Justin Bieber’s 10 Million Copyright Lawsuit! Bieber and Usher to Face Penalty?
Acaciapat.com - Justin Bieber’s 10 Million Copyright Lawsuit! Bieber and Usher to Face Penalty? The judge does not think so as Justin Bieber and Usher seem to be headed towards some major relief in the $10 million copyright suit.
The suit was filed against the singer duo by Devin ‘the Dude’ Copeland who accused them of stealing his musical work to create their track ‘Somebody to Love’.
The Virginia magistrate Judge Douglas Miller released a report on Monday recommending that Usher and Bieber be granted summary judgment over the claims of copyright infringement, reports The Hollywood Reporter. Devin Copeland, who has filed the lawsuit and succeeded in getting it revived in 2015 for a second hearing, does not seem to be getting more chances.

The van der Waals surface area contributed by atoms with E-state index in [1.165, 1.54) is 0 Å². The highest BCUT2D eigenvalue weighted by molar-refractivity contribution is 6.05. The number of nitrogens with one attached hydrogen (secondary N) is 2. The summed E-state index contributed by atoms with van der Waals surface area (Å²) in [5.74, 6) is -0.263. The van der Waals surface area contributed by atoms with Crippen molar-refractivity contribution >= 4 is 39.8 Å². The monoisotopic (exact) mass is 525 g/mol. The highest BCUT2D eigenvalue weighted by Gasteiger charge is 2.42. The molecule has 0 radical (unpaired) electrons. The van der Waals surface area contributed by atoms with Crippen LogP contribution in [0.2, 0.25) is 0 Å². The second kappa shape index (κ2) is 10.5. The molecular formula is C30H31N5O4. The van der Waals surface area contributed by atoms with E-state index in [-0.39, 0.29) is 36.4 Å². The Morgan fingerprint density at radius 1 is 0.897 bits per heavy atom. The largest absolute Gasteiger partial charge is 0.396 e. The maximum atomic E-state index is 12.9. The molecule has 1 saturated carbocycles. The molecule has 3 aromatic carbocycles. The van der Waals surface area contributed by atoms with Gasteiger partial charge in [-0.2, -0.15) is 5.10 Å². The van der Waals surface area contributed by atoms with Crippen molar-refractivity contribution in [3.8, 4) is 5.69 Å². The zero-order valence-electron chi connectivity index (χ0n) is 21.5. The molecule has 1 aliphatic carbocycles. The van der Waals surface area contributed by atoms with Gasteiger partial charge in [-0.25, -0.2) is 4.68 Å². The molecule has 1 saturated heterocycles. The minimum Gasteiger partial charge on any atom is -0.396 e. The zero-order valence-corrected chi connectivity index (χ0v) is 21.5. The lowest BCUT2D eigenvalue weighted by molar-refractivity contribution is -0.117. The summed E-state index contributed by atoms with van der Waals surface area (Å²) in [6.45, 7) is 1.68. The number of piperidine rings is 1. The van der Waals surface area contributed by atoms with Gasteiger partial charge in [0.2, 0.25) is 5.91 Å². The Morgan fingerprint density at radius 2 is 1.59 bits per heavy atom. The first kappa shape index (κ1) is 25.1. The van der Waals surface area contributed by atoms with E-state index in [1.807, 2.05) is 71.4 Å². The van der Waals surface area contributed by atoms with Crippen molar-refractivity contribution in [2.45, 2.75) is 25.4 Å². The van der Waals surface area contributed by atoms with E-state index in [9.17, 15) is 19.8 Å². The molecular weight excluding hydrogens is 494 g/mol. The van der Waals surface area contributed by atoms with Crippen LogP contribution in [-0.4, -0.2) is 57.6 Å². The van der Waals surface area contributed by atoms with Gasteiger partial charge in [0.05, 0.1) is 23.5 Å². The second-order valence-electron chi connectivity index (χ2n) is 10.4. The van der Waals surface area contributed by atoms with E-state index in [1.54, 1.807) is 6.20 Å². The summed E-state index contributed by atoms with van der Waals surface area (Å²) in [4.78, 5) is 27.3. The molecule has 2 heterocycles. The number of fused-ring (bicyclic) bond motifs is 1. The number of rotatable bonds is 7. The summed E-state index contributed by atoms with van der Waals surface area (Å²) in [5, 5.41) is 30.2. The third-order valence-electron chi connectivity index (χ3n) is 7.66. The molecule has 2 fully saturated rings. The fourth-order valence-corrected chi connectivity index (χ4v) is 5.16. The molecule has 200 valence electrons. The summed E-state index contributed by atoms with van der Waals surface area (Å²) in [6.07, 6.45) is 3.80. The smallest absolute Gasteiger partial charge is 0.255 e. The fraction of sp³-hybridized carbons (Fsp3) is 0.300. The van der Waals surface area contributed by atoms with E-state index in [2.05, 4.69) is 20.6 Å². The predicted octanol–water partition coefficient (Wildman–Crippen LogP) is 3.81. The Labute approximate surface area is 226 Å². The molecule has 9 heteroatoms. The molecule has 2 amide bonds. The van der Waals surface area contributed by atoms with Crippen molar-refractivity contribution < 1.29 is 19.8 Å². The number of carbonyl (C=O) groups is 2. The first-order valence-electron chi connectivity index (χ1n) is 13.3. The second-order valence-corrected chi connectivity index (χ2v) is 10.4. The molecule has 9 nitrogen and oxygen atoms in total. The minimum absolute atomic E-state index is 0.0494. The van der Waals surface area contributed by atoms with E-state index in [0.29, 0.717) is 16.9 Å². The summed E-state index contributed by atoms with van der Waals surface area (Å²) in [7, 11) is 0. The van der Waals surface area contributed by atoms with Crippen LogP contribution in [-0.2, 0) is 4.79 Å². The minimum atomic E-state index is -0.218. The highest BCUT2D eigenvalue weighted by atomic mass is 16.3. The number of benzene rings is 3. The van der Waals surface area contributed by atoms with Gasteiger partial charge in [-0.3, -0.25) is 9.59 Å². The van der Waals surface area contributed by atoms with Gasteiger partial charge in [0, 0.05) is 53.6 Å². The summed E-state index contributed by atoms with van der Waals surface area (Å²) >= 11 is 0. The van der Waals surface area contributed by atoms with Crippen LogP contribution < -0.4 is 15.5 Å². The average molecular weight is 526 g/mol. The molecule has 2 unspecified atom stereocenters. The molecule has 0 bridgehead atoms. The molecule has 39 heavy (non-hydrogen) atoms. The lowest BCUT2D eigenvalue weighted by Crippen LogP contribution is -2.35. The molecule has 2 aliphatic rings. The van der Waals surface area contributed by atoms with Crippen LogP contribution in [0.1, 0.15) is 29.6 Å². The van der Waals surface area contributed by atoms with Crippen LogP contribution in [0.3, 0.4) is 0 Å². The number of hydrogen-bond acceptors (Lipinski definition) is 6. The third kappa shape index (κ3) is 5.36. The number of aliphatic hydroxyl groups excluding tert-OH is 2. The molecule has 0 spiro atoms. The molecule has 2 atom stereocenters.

The judge has reviewed the various depositions and expert reports and based on the study, he concluded that Copeland could not demonstrate that the two music stars had access to his own work before they created the track. Also, Copeland has failed to show a striking similarity between his work and that of Bieber and Usher- reason enough for the lawsuit to be quashed.
Notably, Copeland had various theories about the two having accessed his song bearing the same title. He alleged that he had played the song at various showcases, thereby, letting it land in the hands of music executives who were in cahoots with the two music stars.
Coming back to the judge’s observations, Miller noted that the title itself was generic as it has been recorded by more than 100 artists, including Jefferson Airplane and Queen, reports Fortune. Now, his recommendations will go to the U.S District Judge Arenda Wright Allen, who had entered the dismissal in March 2014 and will also get to decide if the case is to be dismissed again.
As for the plaintiffs, their lawyer Duncan Byers refused to speak on the dismissal recommendation and said that he would not comment until Allen gives the ruling. Lawyers of Bieber and Usher also refused to respond immediately after Miller’s judgment.